Protesters storm US Capitol building

Protesters storm US Capitol building

Protesters storm US Capitol building

The US Capitol has been put into lockdown as protesters supporting President Donald Trump, clash with police.

President-elect Joe Biden called on Donald Trump to go on national television and demand an end to the siege.

What happened at the US Capitol

Supporters of President Donald Trump stormed the U.S. Capitol on Wednesday in a chaotic protest aimed at thwarting a peaceful transfer of power, forcing lawmakers to be rushed from the building and halting the vote to certify Joe Biden's presidential victory.

Trump issued a restrained call for peace but did not call on his supporters to leave.

At an earlier rally, Trump had urged his supporters to march to the Capitol.

After protesters clashed with law enforcement and breached the Capitol building, Trump tweeted to his supporters to “stay peaceful.”

“Please support our Capitol Police and Law Enforcement,” Trump tweeted. “They are truly on the side of our Country. Stay peaceful!”

One person was shot amid the melee, the Associated Press reported, although the exact circumstances surrounding the incident were unclear.

A White House spokesperson said the National Guard is being deployed to the US Capitol, along with other federal protective services.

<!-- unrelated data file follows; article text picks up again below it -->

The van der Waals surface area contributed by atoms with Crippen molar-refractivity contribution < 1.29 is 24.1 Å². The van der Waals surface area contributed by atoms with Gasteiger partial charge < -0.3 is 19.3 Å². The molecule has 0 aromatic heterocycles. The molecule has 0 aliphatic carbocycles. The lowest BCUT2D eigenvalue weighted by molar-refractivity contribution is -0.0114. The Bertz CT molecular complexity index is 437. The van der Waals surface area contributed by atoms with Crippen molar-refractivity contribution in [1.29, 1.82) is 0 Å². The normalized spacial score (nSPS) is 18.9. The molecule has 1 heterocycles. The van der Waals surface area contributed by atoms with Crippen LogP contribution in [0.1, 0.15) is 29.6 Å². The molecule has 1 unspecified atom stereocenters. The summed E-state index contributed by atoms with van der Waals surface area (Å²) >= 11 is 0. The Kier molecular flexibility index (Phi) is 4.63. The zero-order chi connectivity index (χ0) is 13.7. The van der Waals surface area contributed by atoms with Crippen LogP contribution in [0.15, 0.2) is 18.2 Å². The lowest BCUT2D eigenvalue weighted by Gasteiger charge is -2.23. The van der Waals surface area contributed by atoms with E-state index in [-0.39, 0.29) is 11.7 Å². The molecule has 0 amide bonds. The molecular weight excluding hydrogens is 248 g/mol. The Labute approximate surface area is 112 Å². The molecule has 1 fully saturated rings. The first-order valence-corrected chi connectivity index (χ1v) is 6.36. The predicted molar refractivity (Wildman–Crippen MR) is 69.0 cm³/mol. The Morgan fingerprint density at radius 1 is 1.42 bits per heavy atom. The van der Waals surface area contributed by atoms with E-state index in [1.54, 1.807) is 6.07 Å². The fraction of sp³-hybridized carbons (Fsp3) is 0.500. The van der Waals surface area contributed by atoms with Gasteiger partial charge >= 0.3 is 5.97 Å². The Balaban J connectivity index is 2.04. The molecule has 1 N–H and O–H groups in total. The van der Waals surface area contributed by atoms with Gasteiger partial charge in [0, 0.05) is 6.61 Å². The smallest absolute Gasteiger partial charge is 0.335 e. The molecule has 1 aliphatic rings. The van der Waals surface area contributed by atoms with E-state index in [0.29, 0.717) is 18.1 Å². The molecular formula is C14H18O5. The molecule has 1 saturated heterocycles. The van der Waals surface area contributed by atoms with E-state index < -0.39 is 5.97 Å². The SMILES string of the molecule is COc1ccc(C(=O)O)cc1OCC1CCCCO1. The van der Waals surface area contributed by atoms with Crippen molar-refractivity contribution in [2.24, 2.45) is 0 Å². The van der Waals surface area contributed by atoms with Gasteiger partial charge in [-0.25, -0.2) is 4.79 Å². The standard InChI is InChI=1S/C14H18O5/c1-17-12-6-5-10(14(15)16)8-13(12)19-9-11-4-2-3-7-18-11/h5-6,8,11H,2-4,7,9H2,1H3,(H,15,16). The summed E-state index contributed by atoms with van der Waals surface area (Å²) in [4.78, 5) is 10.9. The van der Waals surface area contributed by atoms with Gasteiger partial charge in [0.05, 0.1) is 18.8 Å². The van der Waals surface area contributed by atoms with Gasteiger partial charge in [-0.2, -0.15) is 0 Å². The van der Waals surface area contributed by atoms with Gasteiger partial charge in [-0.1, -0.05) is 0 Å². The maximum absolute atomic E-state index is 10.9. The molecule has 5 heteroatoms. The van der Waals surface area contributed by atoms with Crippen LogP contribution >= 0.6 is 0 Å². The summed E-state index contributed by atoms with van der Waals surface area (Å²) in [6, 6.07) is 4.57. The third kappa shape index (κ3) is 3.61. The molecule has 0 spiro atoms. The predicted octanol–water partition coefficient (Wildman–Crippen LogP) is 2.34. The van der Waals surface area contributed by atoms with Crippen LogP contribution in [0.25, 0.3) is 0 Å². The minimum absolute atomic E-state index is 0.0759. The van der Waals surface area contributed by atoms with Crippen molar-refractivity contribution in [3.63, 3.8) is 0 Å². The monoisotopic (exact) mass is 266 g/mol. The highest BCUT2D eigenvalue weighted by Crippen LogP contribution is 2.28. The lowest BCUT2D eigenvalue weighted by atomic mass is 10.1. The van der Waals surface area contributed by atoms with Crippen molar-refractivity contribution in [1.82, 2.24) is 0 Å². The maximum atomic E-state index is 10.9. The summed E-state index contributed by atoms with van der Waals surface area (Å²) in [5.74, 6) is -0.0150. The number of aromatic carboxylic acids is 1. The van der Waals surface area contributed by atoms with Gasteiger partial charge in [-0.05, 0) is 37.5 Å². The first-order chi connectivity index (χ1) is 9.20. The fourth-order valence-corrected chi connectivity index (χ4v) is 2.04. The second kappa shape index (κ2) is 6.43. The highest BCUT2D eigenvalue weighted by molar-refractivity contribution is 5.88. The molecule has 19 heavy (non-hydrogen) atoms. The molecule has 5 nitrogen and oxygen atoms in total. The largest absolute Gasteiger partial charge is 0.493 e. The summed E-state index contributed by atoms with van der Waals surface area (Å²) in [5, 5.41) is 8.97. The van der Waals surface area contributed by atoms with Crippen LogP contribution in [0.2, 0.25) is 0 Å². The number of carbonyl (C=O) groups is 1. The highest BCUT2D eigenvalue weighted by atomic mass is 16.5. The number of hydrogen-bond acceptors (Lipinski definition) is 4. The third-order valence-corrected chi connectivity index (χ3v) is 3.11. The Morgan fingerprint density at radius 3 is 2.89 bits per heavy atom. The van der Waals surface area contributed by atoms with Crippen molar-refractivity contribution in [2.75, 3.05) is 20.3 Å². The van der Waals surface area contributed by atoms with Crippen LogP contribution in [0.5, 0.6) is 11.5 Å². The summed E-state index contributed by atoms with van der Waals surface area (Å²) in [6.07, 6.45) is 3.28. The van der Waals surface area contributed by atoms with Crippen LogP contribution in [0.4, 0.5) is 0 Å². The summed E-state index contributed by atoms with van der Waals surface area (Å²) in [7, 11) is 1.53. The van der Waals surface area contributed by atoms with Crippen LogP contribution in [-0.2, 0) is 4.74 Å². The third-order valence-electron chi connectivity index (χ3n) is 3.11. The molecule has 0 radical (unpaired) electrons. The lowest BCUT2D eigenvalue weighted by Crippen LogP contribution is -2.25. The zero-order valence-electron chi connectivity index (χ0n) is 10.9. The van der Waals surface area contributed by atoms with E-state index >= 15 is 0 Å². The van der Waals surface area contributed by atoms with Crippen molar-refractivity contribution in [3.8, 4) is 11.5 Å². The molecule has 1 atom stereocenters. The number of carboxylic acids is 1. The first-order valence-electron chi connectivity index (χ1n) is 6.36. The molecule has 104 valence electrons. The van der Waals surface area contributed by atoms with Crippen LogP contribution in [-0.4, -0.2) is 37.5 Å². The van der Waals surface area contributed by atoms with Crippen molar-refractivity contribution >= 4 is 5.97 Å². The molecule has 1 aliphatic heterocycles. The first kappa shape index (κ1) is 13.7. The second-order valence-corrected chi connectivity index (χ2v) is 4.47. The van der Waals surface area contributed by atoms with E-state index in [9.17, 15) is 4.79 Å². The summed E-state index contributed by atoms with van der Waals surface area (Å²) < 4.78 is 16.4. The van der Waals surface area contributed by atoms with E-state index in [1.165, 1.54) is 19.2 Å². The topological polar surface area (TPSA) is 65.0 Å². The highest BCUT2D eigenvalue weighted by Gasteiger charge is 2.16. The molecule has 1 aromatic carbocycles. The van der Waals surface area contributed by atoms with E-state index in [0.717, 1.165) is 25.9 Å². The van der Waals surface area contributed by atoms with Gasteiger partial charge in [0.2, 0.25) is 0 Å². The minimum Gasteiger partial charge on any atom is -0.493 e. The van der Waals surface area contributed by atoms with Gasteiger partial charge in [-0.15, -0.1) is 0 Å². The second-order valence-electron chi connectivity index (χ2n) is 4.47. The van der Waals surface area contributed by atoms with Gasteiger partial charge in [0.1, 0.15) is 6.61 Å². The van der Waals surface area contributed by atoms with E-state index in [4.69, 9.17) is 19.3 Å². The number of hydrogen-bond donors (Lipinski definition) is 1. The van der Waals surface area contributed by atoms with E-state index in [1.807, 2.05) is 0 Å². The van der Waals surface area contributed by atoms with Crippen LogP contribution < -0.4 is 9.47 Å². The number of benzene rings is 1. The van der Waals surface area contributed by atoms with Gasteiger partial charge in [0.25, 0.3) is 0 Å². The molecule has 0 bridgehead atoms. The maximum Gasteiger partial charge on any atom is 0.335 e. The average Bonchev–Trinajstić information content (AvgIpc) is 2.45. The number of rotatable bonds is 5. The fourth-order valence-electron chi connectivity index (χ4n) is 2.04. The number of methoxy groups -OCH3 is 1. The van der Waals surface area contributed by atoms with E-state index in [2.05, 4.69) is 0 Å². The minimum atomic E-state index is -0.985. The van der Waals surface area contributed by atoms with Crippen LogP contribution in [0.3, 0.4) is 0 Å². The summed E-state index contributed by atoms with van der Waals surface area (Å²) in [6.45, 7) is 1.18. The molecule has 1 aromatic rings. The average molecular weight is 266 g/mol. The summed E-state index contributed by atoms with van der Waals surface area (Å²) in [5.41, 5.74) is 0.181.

Washington DC Mayor Muriel Bowser also announced a citywide curfew for the District of Columbia from 6:00pm on Wednesday, January 6 (local time) until 6:00am on Thursday, January 7.

Remarks from Joe Biden and Donald Trump on Capitol Violence

President-elect Joe Biden and President Trump both made remarks on the rioting at the Capitol building.


I am sorry, not just an inconvenience, but I am sorry for the reason we have delayed--I have delayed coming out to speak to you. I initially was going to talk about the economy, but all of you--all of you have been watching what I have been watching.

At this hour, our democracy is under unprecedented assault unlike anything we have seen in modern times; an assault on the citadel of liberty, the Capitol itself, an assault on the people's representatives and the Capitol Hill Police sworn to protect them and the public servants who work at the heart of our Republic; an assault on the rule of law like few times we have ever seen it; an assault on the most sacred of American undertakings, the doing of the people's business.